3 Customer Service Myths


These three commonly quoted phrases have been preached to employees in the customer service industry for years and often still are. But as new data and research shows, the most profitable businesses have debunked these old-school mantras and adopted better philosophies that have proven to be more successful.


The customer is always right.


Originally coined in the early 1900’s, this ideology gives the highest priority to the customer in order to gain their satisfaction whether they’re right or wrong. Unfortunately, trying to satisfy every customer is nearly impossible and is costly in more ways than one. Appeasing unhappy customers with free or discounted products doesn’t always translate to them becoming loyal. In fact, they are less likely to return and money is lost on those transactions.


Along with profit loss, this phrase is damaging to employee productivity. It allows unreasonable customers to take advantage of businesses by making ridiculous demands while expecting employees to maintain a high level of service. This creates a negative and stressful experience for both employees and other customers and causes resentment toward management. Shifting this priority to employees instead makes them feel supported and protected rather than devalued. It also reinforces the fact that the company and its staff are knowledgeable and qualified on the products and services and that they are the final say-so despite what the customer may think.


The customer comes first.


For many years, standard business philosophy rested on the notion that the customer should come first. Contrary to that belief, research shows that employees should come first instead. While customer satisfaction is important, it shouldn’t come at the expense of employee needs. In order to keep customers happy the employees need to feel valued and supported. Always putting the customer first sends a disheartening message to employees that even the rudest customers take priority over them.


A study conducted by Harvard professors found that employee morale and productivity are directly connected and have a powerful influence on “customer loyalty and brand value.” If employees aren’t happy, it results in low productivity levels and then it becomes harder to offer customers a positive experience. When the opposite is true and the employees are put first, engagement and productivity increase which means better value service for customers.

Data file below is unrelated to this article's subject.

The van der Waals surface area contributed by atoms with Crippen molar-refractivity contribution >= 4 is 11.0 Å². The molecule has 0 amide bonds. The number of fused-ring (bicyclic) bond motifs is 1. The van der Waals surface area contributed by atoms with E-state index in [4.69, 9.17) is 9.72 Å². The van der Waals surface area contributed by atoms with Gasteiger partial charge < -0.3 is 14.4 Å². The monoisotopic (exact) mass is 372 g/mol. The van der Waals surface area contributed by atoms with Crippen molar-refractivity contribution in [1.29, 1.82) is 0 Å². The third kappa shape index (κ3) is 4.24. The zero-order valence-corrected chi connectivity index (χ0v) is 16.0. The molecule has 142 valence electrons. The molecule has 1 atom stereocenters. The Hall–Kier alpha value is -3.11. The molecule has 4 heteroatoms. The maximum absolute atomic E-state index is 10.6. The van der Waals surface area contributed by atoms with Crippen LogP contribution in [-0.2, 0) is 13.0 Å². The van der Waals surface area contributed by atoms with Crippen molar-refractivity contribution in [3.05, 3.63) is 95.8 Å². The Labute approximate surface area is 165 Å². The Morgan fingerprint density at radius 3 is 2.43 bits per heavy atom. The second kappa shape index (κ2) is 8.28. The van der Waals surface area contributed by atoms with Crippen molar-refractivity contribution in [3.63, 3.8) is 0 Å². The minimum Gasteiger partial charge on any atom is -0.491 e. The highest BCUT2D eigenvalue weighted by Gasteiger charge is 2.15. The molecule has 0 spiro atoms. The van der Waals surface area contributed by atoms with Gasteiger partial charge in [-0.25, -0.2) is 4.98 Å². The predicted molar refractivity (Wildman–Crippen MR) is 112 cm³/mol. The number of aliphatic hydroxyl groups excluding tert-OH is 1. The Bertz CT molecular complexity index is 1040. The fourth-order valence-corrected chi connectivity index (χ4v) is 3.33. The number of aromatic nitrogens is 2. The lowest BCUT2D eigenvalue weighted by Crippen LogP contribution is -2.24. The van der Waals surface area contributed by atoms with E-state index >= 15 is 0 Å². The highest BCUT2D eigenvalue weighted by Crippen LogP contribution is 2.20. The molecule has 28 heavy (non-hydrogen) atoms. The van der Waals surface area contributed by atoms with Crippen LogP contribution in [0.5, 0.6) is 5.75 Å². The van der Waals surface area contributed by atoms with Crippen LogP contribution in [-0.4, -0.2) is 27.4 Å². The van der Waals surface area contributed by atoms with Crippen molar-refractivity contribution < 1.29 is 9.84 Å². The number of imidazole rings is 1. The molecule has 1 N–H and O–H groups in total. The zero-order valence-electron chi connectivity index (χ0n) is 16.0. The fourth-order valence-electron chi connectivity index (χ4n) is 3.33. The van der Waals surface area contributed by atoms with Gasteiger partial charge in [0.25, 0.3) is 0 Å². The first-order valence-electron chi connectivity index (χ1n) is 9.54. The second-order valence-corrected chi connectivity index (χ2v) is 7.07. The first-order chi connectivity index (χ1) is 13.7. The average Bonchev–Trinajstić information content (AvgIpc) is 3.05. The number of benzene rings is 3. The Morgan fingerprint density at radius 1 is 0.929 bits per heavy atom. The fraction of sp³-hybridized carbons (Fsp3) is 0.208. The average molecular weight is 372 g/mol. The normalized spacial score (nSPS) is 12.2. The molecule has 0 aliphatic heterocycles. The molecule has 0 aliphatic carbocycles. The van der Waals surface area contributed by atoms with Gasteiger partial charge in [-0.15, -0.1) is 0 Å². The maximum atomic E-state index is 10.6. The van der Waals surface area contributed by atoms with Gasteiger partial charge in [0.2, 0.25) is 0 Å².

Satisfied customers are loyal customers.


The customer service sector is a multi-billion dollar industry that is constantly growing and changing as business and technology progress. Apps, call center software, and live chat support are just a few of the newest, innovative trends in customer service. These additions to the industry offer a new service experience but does it result in more satisfied, loyal customers?


The answer to that is more complex than originally thought. Businesses often equate satisfied customers as being loyal customers but that theory doesn’t always ring true. A positive experience with a company doesn’t tie a customer to that business especially when there are an abundance of options they can explore. Satisfaction is important as is loyalty but in reality they are both separate concepts.


A business approach focused on satisfaction alone will only measure what aspects of the company customers are happy or unhappy with. The price could be perfect, the service could be great and receive high marks across the board but that isn’t always enough to keep them coming back. Customer loyalty determines how likely someone is to recommend a product or service and if they’ll stick with a company even if they’ve had some not-so-great experiences with them. Prioritizing customer loyalty over satisfaction is a stronger, more forward-thinking practice that focuses on the future intent of the customers instead of how satisfied they are at one moment.